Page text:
For purposes of this document, reference in the specification to “an embodiment,” “one embodiment,” “some embodiments,” or “another embodiment” may be used to described different embodiments and do not necessarily refer to the same embodiment.

For purposes of this document, a connection can be a direct connection or an indirect connection (e.g., via another part).

For purposes of this document, the term “set” of objects, refers to a “set” of one or more of the objects.

Although the subject matter has been described in language specific to structural features and/or methodological acts, it is to be understood that the subject matter defined in the appended claims is not necessarily limited to the specific features or acts described above. Rather, the specific features and acts described above are disclosed as example forms of implementing the claims.

Claims (20)

What is claimed is:
1. A method for displaying an image on a display, the method comprising:
generating a rendered image of a scene including 3D geometry and/or multiple non-coplanar planes;
determining a gaze location of a user;
determining a stabilization plane, associated with a homographic transformation, based on the determined gaze location, wherein the stabilization plane is a single plane that is correctly transformed, without error, when the homographic transform is applied to the rendered image of the scene including 3D geometry and/or multiple non-coplanar planes;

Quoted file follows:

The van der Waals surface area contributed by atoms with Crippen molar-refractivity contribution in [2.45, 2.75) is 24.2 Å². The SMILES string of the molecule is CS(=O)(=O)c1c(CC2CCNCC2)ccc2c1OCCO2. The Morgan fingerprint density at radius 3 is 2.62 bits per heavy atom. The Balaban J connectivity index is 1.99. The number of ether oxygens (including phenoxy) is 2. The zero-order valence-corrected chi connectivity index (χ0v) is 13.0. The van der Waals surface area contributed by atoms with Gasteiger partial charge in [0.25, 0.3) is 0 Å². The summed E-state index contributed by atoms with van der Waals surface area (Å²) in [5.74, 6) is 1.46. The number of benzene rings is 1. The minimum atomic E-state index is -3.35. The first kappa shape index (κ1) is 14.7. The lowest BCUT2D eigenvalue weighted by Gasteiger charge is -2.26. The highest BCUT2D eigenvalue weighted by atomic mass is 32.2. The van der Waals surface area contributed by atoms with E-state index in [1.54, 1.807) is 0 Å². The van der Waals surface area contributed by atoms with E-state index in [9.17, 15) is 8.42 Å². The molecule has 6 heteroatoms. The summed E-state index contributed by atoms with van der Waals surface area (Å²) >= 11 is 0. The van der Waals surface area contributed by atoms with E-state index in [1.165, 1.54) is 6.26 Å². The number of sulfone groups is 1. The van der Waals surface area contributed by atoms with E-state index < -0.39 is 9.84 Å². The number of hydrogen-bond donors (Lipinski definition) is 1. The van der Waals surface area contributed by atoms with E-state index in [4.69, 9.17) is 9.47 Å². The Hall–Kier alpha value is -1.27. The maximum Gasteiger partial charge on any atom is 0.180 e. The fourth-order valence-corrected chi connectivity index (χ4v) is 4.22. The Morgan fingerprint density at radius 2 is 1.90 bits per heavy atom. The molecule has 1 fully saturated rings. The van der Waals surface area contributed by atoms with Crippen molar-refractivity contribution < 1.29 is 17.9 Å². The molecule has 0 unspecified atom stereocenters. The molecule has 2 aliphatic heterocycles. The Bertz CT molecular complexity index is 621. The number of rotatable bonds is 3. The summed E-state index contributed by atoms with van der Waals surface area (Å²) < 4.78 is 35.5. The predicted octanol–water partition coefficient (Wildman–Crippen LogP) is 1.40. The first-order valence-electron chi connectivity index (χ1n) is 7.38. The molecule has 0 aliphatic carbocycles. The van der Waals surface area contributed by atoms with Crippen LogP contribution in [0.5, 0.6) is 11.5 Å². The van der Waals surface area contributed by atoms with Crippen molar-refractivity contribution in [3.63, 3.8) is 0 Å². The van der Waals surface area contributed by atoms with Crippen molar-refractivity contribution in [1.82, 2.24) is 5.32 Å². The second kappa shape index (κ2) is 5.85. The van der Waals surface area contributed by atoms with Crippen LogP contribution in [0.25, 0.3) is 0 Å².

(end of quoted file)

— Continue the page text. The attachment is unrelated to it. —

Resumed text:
applying the homographic transformation to the rendered image to thereby generate an updated image of the scene including 3D geometry and/or multiple non-coplanar planes; and
displaying at least a portion of the updated image of the scene including 3D geometry and/or multiple non-coplanar planes on the display.
2. The method of claim 1, wherein the determined the stabilization plane comprises determining, based on the determined gaze location, variables of the homographic transformation that define the stabilization plane.
3. The method of claim 1, wherein the determining the stabilization plane comprises: